Without God, there would be no morality and no meaning. Is that true? It is, if we understand God as the symbol for the fact that there are important things that are beyond one’s control, but not if we understand God according to a literal interpretation of how He is represented in the Bible.
It is easy to see that if nothing were under my control, then my actions would be neither moral nor immoral. We don’t praise or blame someone for something that is completely beyond his or her control. Properly speaking, if nothing were under my control, then there would be no such thing as an action of mine. Even movements of my body, in such a case, would be things that happen to me rather than things that I do. I wouldn’t even exist as an agent. I couldn’t even wish that things were different, or, instead, decide to accept my fate, since that would require a control over my attitude, and we are supposing I have control over nothing. Clearly, such an existence would be not only one in which I had ceased to be a moral agent, but also one in which I had ceased to have a meaningful human existence.
If we consider the opposite extreme, where everything would be under my control, then the only moral question and the only question that could give any meaning to such an existence would be whether or not I would choose to relinquish some of that control, so that some other agent could exist. Other than that, with no possible frustration of my desires and with no other agents whose interests I could aid or harm, my existence would be just as amoral and meaningless as the one in which I had control over nothing.
It follows that if there is to be morality and meaning in my life, it must be the case that I am in control of some things but that there are also important things beyond my control. Is there another necessary condition for morality and meaning, namely, the existence of an all-powerful god who is either an unidentified part of the physical universe or else a non-physical being who can create and annihilate physical things, change the laws of nature, and become a physical being at will? Some people think the existence of God in this sense is necessary to account for the objectivity of morality and for the meaningfulness of our lives.23 There is a flaw in this thinking, however, which Plato recognized and expressed in the dialogue Euthyphro. If the authority of morality derives from God, is God Himself bound by it? Surely, we want to answer Yes, since God is merciful and just, and an immoral god would not be the true God. However, if morality has no reality independently of God’s creation of it, if it depends entirely on His will in creating it, then He could change it any time He pleases, just as He can change the physical laws, either momentarily or permanently. This in turn implies that God is not necessarily merciful and just, since He could have made it immoral to be merciful and just and still could do so at any time He wishes. In fact, if this view of God’s powers in relation to morality is correct, there is nothing that we think we know is morally wrong that God could not demand of us by decreeing it the moral thing to do. He could decree that it is moral to torture babies, and it would be so. It will do no good to protest that God simply wouldn’t do that, because He is good; since on this view His will alone is what makes something good. The only solution is to reject this view as morally repugnant. God is not a tyrant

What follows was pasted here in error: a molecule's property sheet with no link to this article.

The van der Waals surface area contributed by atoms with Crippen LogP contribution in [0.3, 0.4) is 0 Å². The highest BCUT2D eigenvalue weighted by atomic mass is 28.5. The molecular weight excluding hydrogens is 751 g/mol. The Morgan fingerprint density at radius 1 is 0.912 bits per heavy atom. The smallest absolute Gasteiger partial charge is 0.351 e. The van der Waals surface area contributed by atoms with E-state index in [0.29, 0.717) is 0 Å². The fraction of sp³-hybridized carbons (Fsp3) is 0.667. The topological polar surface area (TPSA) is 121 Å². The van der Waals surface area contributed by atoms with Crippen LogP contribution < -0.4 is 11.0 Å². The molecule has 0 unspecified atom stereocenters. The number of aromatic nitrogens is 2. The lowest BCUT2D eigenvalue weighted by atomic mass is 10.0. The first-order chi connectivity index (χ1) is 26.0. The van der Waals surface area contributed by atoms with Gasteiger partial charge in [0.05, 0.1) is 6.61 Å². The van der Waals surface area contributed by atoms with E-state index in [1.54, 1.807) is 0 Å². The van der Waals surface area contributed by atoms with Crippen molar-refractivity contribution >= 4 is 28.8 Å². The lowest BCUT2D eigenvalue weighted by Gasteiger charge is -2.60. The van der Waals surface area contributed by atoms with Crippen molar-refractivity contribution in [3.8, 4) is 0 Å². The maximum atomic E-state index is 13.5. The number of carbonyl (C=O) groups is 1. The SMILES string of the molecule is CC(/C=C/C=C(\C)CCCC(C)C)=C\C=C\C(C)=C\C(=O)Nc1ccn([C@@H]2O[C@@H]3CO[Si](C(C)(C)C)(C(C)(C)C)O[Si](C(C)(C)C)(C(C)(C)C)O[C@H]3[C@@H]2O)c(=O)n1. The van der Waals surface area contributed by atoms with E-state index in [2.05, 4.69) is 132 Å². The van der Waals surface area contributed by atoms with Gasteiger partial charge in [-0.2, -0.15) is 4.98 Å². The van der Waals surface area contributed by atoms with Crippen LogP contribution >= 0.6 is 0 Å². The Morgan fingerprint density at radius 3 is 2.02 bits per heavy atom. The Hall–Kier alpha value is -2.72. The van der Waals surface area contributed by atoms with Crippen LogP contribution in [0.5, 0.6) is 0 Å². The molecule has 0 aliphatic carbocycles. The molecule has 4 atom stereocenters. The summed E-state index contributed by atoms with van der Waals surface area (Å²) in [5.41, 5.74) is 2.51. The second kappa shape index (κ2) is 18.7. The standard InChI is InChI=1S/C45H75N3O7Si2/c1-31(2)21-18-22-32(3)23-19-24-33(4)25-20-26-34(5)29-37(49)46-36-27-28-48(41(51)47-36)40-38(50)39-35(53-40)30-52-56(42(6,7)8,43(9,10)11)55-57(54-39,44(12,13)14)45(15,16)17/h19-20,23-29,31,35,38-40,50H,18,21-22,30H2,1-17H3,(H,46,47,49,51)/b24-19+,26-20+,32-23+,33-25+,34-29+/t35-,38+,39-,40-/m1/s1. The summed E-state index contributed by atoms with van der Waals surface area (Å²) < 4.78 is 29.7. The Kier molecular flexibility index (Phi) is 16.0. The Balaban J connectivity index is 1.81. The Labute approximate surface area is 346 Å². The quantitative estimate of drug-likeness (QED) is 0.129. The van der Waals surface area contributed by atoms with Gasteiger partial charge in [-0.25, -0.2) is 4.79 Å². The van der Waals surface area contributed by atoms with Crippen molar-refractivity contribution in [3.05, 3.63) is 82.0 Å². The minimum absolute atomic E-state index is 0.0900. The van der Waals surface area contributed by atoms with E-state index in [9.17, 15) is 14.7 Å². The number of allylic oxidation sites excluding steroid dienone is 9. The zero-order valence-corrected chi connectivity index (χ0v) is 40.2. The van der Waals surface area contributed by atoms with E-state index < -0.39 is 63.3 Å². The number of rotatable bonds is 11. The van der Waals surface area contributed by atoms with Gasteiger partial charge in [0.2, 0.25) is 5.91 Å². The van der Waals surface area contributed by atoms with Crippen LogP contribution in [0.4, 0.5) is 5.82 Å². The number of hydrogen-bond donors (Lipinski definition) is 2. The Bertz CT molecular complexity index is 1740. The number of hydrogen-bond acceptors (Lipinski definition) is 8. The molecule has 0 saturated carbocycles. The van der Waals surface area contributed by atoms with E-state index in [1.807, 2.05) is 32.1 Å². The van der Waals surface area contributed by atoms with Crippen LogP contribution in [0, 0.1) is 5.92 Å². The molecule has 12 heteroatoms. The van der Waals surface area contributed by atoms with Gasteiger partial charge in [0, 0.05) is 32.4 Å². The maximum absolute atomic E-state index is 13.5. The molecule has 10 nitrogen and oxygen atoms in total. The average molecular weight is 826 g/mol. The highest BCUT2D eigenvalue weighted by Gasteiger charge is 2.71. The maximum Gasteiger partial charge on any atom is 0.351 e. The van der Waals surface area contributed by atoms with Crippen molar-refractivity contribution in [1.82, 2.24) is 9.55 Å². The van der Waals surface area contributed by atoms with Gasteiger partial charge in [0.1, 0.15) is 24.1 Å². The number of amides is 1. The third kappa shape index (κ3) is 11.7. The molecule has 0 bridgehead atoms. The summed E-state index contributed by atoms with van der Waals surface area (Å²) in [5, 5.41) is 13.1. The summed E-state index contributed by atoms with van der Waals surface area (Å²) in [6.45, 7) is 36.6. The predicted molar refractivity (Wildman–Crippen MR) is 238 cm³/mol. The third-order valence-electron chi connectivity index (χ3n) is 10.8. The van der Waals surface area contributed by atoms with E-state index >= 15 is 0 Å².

who creates morality arbitrarily by fiat. Something isn’t morally good or morally evil just because God says so. Rather, He says so because it is so. This implies that morality is conceptually independent of a literal creator God. That is the only way in which it makes sense to praise God as a good, merciful, and just God.